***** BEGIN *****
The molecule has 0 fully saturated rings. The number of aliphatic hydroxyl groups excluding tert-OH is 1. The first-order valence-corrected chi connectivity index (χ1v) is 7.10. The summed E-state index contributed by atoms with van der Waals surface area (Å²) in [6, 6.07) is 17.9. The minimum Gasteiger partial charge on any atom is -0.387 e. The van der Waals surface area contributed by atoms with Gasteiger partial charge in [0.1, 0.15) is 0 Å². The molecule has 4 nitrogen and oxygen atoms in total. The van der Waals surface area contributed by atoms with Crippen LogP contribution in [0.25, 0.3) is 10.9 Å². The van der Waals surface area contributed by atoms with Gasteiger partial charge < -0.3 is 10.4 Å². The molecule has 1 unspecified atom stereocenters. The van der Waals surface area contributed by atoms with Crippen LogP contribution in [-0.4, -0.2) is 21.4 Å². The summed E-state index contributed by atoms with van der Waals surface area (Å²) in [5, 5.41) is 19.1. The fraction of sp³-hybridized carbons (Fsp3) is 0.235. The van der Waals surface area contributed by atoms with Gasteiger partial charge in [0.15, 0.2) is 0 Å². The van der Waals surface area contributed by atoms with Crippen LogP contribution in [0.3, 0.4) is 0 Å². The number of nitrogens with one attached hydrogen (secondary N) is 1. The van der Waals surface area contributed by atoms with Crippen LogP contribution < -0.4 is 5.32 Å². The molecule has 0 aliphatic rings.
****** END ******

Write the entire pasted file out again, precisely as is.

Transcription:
The molecule has 0 fully saturated rings. The number of aliphatic hydroxyl groups excluding tert-OH is 1. The first-order valence-corrected chi connectivity index (χ1v) is 7.10. The summed E-state index contributed by atoms with van der Waals surface area (Å²) in [6, 6.07) is 17.9. The minimum Gasteiger partial charge on any atom is -0.387 e. The van der Waals surface area contributed by atoms with Gasteiger partial charge in [0.1, 0.15) is 0 Å². The molecule has 4 nitrogen and oxygen atoms in total. The van der Waals surface area contributed by atoms with Crippen LogP contribution in [0.25, 0.3) is 10.9 Å². The van der Waals surface area contributed by atoms with Gasteiger partial charge < -0.3 is 10.4 Å². The molecule has 1 unspecified atom stereocenters. The van der Waals surface area contributed by atoms with Crippen LogP contribution in [-0.4, -0.2) is 21.4 Å². The summed E-state index contributed by atoms with van der Waals surface area (Å²) in [5, 5.41) is 19.1. The fraction of sp³-hybridized carbons (Fsp3) is 0.235. The van der Waals surface area contributed by atoms with Gasteiger partial charge in [0.15, 0.2) is 0 Å². The van der Waals surface area contributed by atoms with Crippen LogP contribution in [0.3, 0.4) is 0 Å². The number of nitrogens with one attached hydrogen (secondary N) is 1. The van der Waals surface area contributed by atoms with Crippen LogP contribution < -0.4 is 5.32 Å². The molecule has 0 aliphatic rings.